Measuring the world’s emotions using Twitter and Amazon’s cloud

There are some things that just weren’t possible before the world wide web and cloud computing, and a recently launched emotion-quantification project called “We Feel” is one of them. The project, which is a partnership between Australia’s Black Dog Institute and its Commonwealth Scientific and Industrial Research Organization (CSIRO), is analyzing every English-language Twitter post around the world in order to determine how people are feeling.

Using data from Gnip, the social-media data feed that Twitter recently acquired, We Feel gauges where tweets range on a spectrum from “joy” to “fear” (as well as “surprise”) and then breaks them down at a more-granular level (e.g., from “joy” to “zest” to “invigorated”). It also captures metadata on the countries from which tweets are coming, the sex of the person doing the tweeting and the timestamp of the tweet.

The project website includes an interactive visualization where visitors can drill down as deeply as they want, or they can access the data via APIs or build their own tables sorted by time, place, sex and emotion. Because We Feel is analyzing tweets in near real-time — new summaries of Twitter activity are generated every 15 minutes — the data is relatively current.

The Black Dog Institute has been trying to monitor Australians’ emotional well-being for years via quarterly snail-mail surveys, “but it’s very expensive, it’s very time consuming,” said David Milne, a postdoctoral research fellow at CSIRO. It also has a small-scale research project focused on Australian Twitter users, trying to determine whether tweets mentioning suicide or depression are legitimate or just sarcastic. But We Feel is the institute’s first attempt to monitor emotion on such a large scale.

An unfiltered look at We Feel as of 11 a.m. Pacific Time on June 5.
An unfiltered look at We Feel as of 11 a.m. Pacific Time on June 5.

Finding partners in the cloud

Ironically, although Milne said the institutes “wouldn’t have considered trying to do this” without using cloud computing resources, they almost declined when Amazon Web Services came forward requesting to help them with their research, because they didn’t need its infrastructure to do the research they were currently doing. It was only after AWS asked the The Black Dog Institute to conjure up a dream project that the concept for We Feel came to be. That was in March.

AWS accepted the proposal, and donated computing power and architects to help develop the system, which has been up and running since late April. Amazon’s Kinesis streaming service handles communication between the cloud servers analyzing the tweets, and the summaries available online are stored in the DynamoDB database service.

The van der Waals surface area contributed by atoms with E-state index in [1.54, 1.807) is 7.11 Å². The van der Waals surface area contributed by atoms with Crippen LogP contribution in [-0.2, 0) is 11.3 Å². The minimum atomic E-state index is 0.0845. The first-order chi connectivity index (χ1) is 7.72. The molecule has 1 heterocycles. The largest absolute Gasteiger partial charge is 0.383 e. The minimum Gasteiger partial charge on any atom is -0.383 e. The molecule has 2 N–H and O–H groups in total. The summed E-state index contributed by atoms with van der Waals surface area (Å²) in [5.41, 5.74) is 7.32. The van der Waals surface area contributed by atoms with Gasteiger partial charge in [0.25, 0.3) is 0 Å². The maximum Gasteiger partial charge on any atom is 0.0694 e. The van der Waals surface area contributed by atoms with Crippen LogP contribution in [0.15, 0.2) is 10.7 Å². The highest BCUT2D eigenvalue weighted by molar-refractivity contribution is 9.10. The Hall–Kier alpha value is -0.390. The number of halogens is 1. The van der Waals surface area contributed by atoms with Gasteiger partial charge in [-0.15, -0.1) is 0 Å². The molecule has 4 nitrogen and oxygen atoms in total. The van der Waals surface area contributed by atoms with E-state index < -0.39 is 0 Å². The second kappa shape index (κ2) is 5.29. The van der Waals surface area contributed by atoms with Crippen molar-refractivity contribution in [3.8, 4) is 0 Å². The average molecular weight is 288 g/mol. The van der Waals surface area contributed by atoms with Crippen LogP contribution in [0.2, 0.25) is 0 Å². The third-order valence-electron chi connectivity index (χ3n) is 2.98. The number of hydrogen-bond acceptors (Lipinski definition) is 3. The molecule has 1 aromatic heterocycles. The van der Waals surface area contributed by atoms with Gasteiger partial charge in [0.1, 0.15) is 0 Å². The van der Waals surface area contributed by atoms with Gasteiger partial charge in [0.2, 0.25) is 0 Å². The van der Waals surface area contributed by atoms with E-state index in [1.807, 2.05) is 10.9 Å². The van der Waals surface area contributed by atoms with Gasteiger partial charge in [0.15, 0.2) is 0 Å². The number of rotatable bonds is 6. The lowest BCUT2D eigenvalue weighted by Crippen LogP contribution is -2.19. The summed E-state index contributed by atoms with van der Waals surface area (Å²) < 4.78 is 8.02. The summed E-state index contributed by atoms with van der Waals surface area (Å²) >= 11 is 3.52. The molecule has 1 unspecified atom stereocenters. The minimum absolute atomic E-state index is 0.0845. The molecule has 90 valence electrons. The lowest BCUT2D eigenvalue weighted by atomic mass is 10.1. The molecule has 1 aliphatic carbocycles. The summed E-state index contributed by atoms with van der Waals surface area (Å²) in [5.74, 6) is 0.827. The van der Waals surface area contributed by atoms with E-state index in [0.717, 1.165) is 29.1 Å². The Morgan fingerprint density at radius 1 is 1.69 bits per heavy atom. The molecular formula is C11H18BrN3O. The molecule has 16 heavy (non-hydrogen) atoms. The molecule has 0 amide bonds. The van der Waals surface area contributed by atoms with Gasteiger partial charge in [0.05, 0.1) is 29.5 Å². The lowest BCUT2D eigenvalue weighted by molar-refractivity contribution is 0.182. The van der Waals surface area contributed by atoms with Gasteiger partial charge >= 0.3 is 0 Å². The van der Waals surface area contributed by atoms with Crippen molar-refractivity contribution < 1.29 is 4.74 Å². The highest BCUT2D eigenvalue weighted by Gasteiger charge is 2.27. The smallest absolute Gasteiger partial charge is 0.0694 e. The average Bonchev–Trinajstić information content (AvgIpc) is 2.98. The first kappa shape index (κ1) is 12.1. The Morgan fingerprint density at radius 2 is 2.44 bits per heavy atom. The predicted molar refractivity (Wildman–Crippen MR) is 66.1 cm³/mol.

We Feel gets its data — about 19,000 tweets per minute — by taking a 1 percent sample of all tweets using Twitter’s public API, a 10 percent sample using Gnip’s firehose feed and a targeted Gnip feed focused on a “large vocabulary” of emotional words.

These types of goodwill gestures by web companies and cloud computing providers are not entirely uncommon. AWS, Google and Microsoft have all hosted and made available for free large datasets spanning the economy, genomics, oncology and other important areas. One of the biggest to date came online in late May, when Google opened the GDELT database of more than 250 million sociopolitical events to public analysis using its BigQuery service. Twitter recently granted six research projects access to its entire historical collection of tweets.

We Feel wasn't operational when 200 Nigerian girls were abducted on April 16, but here's a graph beginning on April 22. Notice the spike in fear, sadness, anger and other on May 1, two weeks after the abductions.
We Feel wasn’t operational when 200 Nigerian girls were abducted on April 16, but here’s a graph beginning on April 22. Milne acknowledged that geodata can be an issue on Twitter, so it uses users’ stated time zones.

Now, to prove there’s scientific gold in those tweets

The project hasn’t yet collected enough data to really draw any meaningful conclusions, Milne explained, but it has provided some interesting results around individual events. Milne and his fellow researchers analyzed emotion surrounding the announcement of Australia’s federal budget on Tuesday, May 13 (it’s quite a big deal in the country, he says) to the previous Tuesday and saw a 30 percent increase in fearful tweets and a 27 percent increase in angry tweets on budget day. The fear tweets began right before the announcement and sustained for hours, while the angry tweets spiked that evening.

We Feel currently has computing resources to run for about a year, but will require adequate grant funding in order to keep the project staffed. Hopefully, Milne said, once We Feel has gathered enough data, researchers will be able to validate it against the results of traditional data-collection techniques and prove that it’s an effective method for gauging the public mood.

However, that’s no guarantee, he acknowledged. Twitter data has inherent biases that could affect its utility as a proxy for the entire English-speaking world, and the text analysis We Feel uses is pretty elementary. In the phrase “I’m not sad,” for example, it will pick up “sad” and ignore the “not.”

Still, like many big data devotees before him, Milne is hopeful We Feel’s methodological shortcomings will sort themselves in the sheer volume of data it’s collecting. “Do the simplest thing,” he said, “but do it at a stupidly large scale.”